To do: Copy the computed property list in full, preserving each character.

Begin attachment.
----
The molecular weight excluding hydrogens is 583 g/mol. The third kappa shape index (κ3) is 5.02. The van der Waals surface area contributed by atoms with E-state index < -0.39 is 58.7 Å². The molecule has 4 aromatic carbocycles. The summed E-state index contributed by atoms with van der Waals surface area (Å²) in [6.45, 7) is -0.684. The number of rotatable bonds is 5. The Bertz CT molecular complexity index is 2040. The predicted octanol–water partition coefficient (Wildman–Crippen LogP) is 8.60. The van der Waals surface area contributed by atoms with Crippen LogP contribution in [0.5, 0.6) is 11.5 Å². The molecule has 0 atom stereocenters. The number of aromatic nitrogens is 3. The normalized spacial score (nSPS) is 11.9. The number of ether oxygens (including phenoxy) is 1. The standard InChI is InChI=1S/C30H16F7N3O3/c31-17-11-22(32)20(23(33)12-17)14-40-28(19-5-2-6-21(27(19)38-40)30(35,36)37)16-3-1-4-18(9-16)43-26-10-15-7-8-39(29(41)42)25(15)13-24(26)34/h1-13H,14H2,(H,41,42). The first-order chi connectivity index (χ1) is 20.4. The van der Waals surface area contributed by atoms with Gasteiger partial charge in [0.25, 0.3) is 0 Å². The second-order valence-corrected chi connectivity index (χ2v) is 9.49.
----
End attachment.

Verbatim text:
The molecular weight excluding hydrogens is 583 g/mol. The third kappa shape index (κ3) is 5.02. The van der Waals surface area contributed by atoms with E-state index < -0.39 is 58.7 Å². The molecule has 4 aromatic carbocycles. The summed E-state index contributed by atoms with van der Waals surface area (Å²) in [6.45, 7) is -0.684. The number of rotatable bonds is 5. The Bertz CT molecular complexity index is 2040. The predicted octanol–water partition coefficient (Wildman–Crippen LogP) is 8.60. The van der Waals surface area contributed by atoms with Crippen LogP contribution in [0.5, 0.6) is 11.5 Å². The molecule has 0 atom stereocenters. The number of aromatic nitrogens is 3. The normalized spacial score (nSPS) is 11.9. The number of ether oxygens (including phenoxy) is 1. The standard InChI is InChI=1S/C30H16F7N3O3/c31-17-11-22(32)20(23(33)12-17)14-40-28(19-5-2-6-21(27(19)38-40)30(35,36)37)16-3-1-4-18(9-16)43-26-10-15-7-8-39(29(41)42)25(15)13-24(26)34/h1-13H,14H2,(H,41,42). The first-order chi connectivity index (χ1) is 20.4. The van der Waals surface area contributed by atoms with Gasteiger partial charge in [0.25, 0.3) is 0 Å². The second-order valence-corrected chi connectivity index (χ2v) is 9.49.